The Enduring Compassion of Guanyin

Known more commonly in the West as Kwan Yin, this merciful Goddess is worshipped and revered all through Chinese culture. She is considered a bodhisattva, a being in Buddhism that has achieved a high level of enlightenment. For non-Buddhists, she is simply seen as a Goddess.

In some regions, early images of Guanyin are male though the usual Chinese image of her is female. In modern Chinese culture, she is robed in white and either carrying a jar of water or a willow branch. Her desire to help anyone who is suffering led to one particular incarnation where she has 11 heads and up to 1000 arms so that she can give out more aid. Not only does she seek to help anyone with their difficulties, she also looks to spread knowledge and enlightenment as well.

Aside from her usual image of compassion, she is also closely associated with the water and is particularly worshipped by sailors and fishermen.

Legends of Guanyin

One particular story about Guanyin illustrates her nature perfectly. As a young girl, her father tried to force her marriage to a rich but unloving man. She asked to marry a healer instead, because she only wanted to ease the suffering of her people. He refused and eventually had her executed when she would not submit. Even in the afterlife, she was peaceful and spread joy around her. She couldn’t stay in the land of the dead, and was returned to Earth to continue helping anyone in need. There are a few variations around this story, depending on the region.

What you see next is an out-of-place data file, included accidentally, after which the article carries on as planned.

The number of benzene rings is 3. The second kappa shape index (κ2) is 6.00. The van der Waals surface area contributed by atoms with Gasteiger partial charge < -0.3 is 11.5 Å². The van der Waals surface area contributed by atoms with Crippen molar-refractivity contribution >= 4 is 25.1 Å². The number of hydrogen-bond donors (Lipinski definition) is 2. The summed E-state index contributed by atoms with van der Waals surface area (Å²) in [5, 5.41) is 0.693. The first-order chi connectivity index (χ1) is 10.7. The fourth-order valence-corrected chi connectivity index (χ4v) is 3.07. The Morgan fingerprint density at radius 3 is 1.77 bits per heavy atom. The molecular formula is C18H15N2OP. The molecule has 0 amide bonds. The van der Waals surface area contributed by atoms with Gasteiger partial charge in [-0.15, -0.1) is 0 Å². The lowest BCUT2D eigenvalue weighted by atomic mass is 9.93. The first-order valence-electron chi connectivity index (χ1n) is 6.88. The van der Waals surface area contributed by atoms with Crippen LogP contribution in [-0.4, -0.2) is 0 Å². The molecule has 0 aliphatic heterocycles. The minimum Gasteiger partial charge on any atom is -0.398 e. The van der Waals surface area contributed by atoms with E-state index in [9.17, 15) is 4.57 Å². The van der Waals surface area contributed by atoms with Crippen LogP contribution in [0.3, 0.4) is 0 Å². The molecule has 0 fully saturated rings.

In another legend, she tests a young boy who wishes to study dharma. A disabled boy comes to Guanyin to learn, and she decides to test his dedication. Creating an illusion of bandits, she made it look like she was being chased up the mountain and off a cliff. Undaunted, the boy dragged himself up the steep hillside to save his teacher. He even threw himself off the cliff to follow her. Impressed by his faith, Guanyin healed his disability after bringing him safely down from the mountain. She then taught him everything she could about the dharma.

These are just 2 tales of many about her, and they all revolve around her compassionate nature and the teaching of spiritual ideas.

Guanyin Today

Today, she is honored around the world for her mercy and compassion to all beings of the Earth. Offerings and worship are given to her by anyone who needs help, regardless of their specific spiritual path. Statues of Guanyin are found in many modern homes as a peaceful reminder of her help and there are elaborate temples around the world dedicated to her.

Xiqiao Mountain, near the Chinese city of Guangzhou, is home to the largest statue of Guanyin in the world, and the huge temple complex draws tourists as well as spiritual seekers from far and wide.

For a beautiful and more active demonstration of Guanyin, the dance performance of “Thousand Hand Guan Yin” is performed across Asia. It’s a popular show that highlights the traditional costumes and dance of China, and it is made notable by the fact that all the dancers are deaf.

It is obvious that Guanyin is as loved today as she has always been. Next time you are in need of a little Divine assistance in your life, perhaps you could ask Guanyin for a blessing.


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